A. M. Nobbs
J. H. D. Scourfield
Phoenix (De Ave Phoenice), poem in 170 elegiac lines on the fabulous bird whose life, eternally renewed through death, was a potent symbol for both pagans and Christians. The ascription to *Lactantius has been questioned, but there are strong hints of Christian authorship.
Peter Barr Reid Forbes, Robert Browning, and Nigel Wilson
M. B. Trapp
Physiologus (‘the Natural Scientist’), an exposition of the marvellous properties of some 50 animals, plants, and stones, with a Christian interpretation of each (e.g. the pelican, which kills its offspring then revives them after three days with its own blood, figures the salvation of mankind through the Crucifixion). Both place and date of composition are disputed: perhaps Syria, perhaps Egypt; perhaps as late as the 4th cent.
E. D. Hunt
Henry Chadwick and M. J. Edwards
R. A. Kaster
Pompeius (late 5th–early 6th cent.
Porcius Festus, *procurator of *Judaea, ?60–62
Corinne Ondine Pache
J. H. D. Scourfield
Two short anonymous prayers of uncertain date to Mother Earth and to all herbs; the second may show Christian influence. Attempts to read these texts as iambic senarii have resulted in much misguided conjecture.
The Priscillianists were members of a Christian ascetic movement which flourished in Spain and Aquitaine during the last quarter of the 4th cent.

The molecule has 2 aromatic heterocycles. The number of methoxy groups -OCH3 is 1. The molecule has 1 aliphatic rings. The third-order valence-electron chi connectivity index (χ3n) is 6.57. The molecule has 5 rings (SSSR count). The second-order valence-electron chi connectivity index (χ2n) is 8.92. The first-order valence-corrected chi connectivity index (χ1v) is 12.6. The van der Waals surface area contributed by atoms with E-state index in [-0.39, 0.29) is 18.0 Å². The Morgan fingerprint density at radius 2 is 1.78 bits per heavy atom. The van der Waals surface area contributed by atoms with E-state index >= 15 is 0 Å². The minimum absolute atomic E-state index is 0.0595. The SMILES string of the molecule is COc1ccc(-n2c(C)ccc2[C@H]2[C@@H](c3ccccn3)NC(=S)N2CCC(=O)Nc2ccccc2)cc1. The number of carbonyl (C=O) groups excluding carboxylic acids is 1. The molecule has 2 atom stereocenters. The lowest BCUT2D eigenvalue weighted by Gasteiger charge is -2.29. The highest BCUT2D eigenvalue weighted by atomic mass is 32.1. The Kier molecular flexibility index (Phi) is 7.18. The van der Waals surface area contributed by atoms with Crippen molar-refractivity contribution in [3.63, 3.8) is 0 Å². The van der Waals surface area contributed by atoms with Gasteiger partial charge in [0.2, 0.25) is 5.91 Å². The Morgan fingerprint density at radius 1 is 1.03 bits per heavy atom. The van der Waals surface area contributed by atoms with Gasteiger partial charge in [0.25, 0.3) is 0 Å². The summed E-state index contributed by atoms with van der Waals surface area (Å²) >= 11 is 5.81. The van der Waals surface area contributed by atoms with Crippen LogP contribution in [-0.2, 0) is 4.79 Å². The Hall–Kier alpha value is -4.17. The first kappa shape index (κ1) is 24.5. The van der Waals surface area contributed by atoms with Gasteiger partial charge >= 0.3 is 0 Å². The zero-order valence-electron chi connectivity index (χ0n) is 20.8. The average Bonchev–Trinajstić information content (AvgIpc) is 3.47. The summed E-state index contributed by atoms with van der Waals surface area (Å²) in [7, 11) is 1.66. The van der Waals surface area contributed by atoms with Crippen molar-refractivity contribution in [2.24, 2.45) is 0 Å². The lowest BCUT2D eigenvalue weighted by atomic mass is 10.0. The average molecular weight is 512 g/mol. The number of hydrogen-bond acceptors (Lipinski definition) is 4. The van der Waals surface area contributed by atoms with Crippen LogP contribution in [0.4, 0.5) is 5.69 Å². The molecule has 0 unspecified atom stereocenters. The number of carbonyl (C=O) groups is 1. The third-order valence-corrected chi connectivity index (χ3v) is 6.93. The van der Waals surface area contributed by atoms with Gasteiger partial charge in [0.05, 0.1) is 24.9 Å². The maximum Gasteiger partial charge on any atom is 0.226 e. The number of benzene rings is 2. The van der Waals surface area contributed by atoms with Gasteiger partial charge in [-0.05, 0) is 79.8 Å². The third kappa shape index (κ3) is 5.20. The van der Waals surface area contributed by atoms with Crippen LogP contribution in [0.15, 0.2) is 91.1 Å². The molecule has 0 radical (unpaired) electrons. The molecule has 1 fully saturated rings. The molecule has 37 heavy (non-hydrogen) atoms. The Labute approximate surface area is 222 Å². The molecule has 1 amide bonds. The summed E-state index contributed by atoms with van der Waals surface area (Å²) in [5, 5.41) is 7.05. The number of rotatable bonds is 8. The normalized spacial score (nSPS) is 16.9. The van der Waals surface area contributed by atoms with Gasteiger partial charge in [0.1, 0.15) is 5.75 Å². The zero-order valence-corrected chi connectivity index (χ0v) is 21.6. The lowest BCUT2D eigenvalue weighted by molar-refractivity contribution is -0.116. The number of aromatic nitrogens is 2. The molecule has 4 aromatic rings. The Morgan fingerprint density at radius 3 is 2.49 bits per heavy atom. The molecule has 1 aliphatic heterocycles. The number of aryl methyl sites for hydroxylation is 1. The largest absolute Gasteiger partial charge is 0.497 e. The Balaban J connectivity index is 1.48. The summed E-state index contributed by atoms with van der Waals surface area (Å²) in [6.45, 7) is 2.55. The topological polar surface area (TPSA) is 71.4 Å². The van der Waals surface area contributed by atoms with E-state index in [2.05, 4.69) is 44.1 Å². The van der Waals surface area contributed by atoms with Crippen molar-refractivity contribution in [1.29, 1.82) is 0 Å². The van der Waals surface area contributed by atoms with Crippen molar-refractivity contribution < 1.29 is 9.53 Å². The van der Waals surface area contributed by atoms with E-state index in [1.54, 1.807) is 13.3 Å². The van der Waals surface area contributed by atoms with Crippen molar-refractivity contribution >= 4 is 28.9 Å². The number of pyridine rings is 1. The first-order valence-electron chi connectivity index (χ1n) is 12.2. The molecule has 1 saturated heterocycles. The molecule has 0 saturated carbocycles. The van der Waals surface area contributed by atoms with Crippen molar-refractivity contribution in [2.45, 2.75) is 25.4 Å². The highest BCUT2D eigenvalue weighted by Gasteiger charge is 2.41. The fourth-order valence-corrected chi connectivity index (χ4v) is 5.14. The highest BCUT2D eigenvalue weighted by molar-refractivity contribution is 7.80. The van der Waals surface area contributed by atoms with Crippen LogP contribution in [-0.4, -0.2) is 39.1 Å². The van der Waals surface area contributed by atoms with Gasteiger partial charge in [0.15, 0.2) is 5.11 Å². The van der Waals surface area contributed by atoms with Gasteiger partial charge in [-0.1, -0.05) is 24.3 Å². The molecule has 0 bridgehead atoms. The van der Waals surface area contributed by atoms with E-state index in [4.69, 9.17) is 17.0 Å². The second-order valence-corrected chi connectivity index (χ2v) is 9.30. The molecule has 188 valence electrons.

Sigrid Schottenius Cullhed
Faltonia Betitia Proba (fl. late 4th century) was a Roman poet, writer of a Christian cento (Lat. for patchwork), which circulated in the Eastern and Western Empire toward the end of the 4th century. The work consists of 694 verses culled from Virgil’s Eclogues, Georgics, and Aeneid, narrating episodes from Genesis, Exodus, and the four Gospels. The narrative sections are interspersed with proems, interludes, and epilogues pervaded by a confessional and devotional theme. The declared intention of the poet is to relate the “mysteries of Virgil” (arcana . . . vatis, v.12) and to show that Virgil “sang about the pious feats of Christ” (Vergilium cecinisse . . . pia munera Christi v. 23). This makes Proba one of the first Roman poets to have actively appropriated Virgil as a Christian prophet.
There are over a hundred manuscripts containing Proba’s cento, the oldest of which date back to the 8th century, and a large number of early modern editions. Thanks to Giovanni Boccaccio’s De mulieribus claris (1374), Proba became important in the querelle des femmes as an example of an educated woman.
William Hugh Clifford Frend
Aurelius Prudentius Clemens was a Christian Latin poet who wrote in a variety of genres and metres. Born in northern Spain, in 348
Pulcheria was a Roman empress in the early to mid-5th century